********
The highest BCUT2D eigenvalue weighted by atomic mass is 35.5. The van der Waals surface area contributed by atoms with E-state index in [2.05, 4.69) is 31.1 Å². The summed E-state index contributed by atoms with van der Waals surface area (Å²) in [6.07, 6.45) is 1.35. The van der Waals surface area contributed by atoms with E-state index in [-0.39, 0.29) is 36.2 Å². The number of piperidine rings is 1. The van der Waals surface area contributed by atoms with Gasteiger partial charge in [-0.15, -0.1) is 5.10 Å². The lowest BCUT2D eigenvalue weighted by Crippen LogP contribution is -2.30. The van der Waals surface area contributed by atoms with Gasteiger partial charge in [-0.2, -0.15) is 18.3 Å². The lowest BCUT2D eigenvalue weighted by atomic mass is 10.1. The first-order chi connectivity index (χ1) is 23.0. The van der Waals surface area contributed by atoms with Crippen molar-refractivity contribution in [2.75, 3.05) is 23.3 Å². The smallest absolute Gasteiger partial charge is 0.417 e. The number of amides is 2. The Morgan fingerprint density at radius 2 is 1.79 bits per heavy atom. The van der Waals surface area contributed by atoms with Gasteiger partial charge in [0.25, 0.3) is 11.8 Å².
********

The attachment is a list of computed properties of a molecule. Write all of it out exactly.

The highest BCUT2D eigenvalue weighted by atomic mass is 35.5. The van der Waals surface area contributed by atoms with E-state index in [2.05, 4.69) is 31.1 Å². The summed E-state index contributed by atoms with van der Waals surface area (Å²) in [6.07, 6.45) is 1.35. The van der Waals surface area contributed by atoms with E-state index in [-0.39, 0.29) is 36.2 Å². The number of piperidine rings is 1. The van der Waals surface area contributed by atoms with Gasteiger partial charge in [-0.15, -0.1) is 5.10 Å². The lowest BCUT2D eigenvalue weighted by Crippen LogP contribution is -2.30. The van der Waals surface area contributed by atoms with Gasteiger partial charge in [-0.2, -0.15) is 18.3 Å². The lowest BCUT2D eigenvalue weighted by atomic mass is 10.1. The first-order chi connectivity index (χ1) is 23.0. The van der Waals surface area contributed by atoms with Crippen molar-refractivity contribution in [2.75, 3.05) is 23.3 Å². The smallest absolute Gasteiger partial charge is 0.417 e. The number of amides is 2. The Morgan fingerprint density at radius 2 is 1.79 bits per heavy atom. The van der Waals surface area contributed by atoms with Gasteiger partial charge in [0.25, 0.3) is 11.8 Å².